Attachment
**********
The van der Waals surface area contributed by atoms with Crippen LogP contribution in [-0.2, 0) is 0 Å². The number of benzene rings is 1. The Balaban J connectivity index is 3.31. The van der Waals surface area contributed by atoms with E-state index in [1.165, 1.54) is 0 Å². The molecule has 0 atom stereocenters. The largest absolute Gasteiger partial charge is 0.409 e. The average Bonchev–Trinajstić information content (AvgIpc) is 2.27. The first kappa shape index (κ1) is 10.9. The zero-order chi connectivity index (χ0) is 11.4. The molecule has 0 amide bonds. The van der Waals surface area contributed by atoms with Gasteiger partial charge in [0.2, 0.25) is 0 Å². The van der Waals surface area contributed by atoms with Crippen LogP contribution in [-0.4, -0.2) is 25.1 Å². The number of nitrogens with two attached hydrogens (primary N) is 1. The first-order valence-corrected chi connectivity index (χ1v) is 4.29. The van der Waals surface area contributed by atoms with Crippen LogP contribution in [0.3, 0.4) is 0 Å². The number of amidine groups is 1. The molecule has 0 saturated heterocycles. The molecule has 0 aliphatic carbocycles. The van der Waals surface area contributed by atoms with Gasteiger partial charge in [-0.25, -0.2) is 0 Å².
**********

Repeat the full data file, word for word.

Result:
The van der Waals surface area contributed by atoms with Crippen LogP contribution in [-0.2, 0) is 0 Å². The number of benzene rings is 1. The Balaban J connectivity index is 3.31. The van der Waals surface area contributed by atoms with E-state index in [1.165, 1.54) is 0 Å². The molecule has 0 atom stereocenters. The largest absolute Gasteiger partial charge is 0.409 e. The average Bonchev–Trinajstić information content (AvgIpc) is 2.27. The first kappa shape index (κ1) is 10.9. The zero-order chi connectivity index (χ0) is 11.4. The molecule has 0 amide bonds. The van der Waals surface area contributed by atoms with Gasteiger partial charge in [0.2, 0.25) is 0 Å². The van der Waals surface area contributed by atoms with Crippen LogP contribution in [-0.4, -0.2) is 25.1 Å². The number of nitrogens with two attached hydrogens (primary N) is 1. The first-order valence-corrected chi connectivity index (χ1v) is 4.29. The van der Waals surface area contributed by atoms with Crippen LogP contribution in [0.3, 0.4) is 0 Å². The number of amidine groups is 1. The molecule has 0 saturated heterocycles. The molecule has 0 aliphatic carbocycles. The van der Waals surface area contributed by atoms with Gasteiger partial charge in [-0.25, -0.2) is 0 Å².